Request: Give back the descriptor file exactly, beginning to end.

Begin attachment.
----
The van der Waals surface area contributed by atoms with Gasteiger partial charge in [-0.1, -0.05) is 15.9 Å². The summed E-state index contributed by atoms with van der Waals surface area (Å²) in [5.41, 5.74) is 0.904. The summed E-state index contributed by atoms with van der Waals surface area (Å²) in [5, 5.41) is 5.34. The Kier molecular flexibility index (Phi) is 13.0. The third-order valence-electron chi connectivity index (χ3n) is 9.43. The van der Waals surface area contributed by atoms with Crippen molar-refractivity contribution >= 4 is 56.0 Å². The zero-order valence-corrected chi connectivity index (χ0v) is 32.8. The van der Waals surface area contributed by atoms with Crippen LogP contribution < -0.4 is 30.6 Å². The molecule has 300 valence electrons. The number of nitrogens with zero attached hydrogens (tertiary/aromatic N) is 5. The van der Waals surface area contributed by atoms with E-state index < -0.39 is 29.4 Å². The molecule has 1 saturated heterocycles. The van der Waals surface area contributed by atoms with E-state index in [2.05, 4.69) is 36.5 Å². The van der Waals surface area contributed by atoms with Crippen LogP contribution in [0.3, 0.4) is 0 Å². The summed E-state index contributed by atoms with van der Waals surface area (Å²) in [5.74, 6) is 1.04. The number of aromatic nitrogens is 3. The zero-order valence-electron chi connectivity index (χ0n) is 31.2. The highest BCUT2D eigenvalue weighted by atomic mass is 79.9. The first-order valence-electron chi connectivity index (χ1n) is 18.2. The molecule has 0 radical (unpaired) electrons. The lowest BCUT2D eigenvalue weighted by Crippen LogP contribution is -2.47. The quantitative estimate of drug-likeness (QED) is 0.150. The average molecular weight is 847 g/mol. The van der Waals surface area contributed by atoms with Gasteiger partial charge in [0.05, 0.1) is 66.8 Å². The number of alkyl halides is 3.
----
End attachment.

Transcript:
The van der Waals surface area contributed by atoms with Gasteiger partial charge in [-0.1, -0.05) is 15.9 Å². The summed E-state index contributed by atoms with van der Waals surface area (Å²) in [5.41, 5.74) is 0.904. The summed E-state index contributed by atoms with van der Waals surface area (Å²) in [5, 5.41) is 5.34. The Kier molecular flexibility index (Phi) is 13.0. The third-order valence-electron chi connectivity index (χ3n) is 9.43. The van der Waals surface area contributed by atoms with Crippen molar-refractivity contribution >= 4 is 56.0 Å². The zero-order valence-corrected chi connectivity index (χ0v) is 32.8. The van der Waals surface area contributed by atoms with Crippen LogP contribution < -0.4 is 30.6 Å². The molecule has 300 valence electrons. The number of nitrogens with zero attached hydrogens (tertiary/aromatic N) is 5. The van der Waals surface area contributed by atoms with E-state index < -0.39 is 29.4 Å². The molecule has 1 saturated heterocycles. The van der Waals surface area contributed by atoms with E-state index in [2.05, 4.69) is 36.5 Å². The van der Waals surface area contributed by atoms with Crippen LogP contribution in [0.3, 0.4) is 0 Å². The summed E-state index contributed by atoms with van der Waals surface area (Å²) in [5.74, 6) is 1.04. The number of aromatic nitrogens is 3. The zero-order valence-electron chi connectivity index (χ0n) is 31.2. The highest BCUT2D eigenvalue weighted by atomic mass is 79.9. The first-order valence-electron chi connectivity index (χ1n) is 18.2. The molecule has 0 radical (unpaired) electrons. The lowest BCUT2D eigenvalue weighted by Crippen LogP contribution is -2.47. The quantitative estimate of drug-likeness (QED) is 0.150. The average molecular weight is 847 g/mol. The van der Waals surface area contributed by atoms with Gasteiger partial charge in [0.05, 0.1) is 66.8 Å². The number of alkyl halides is 3.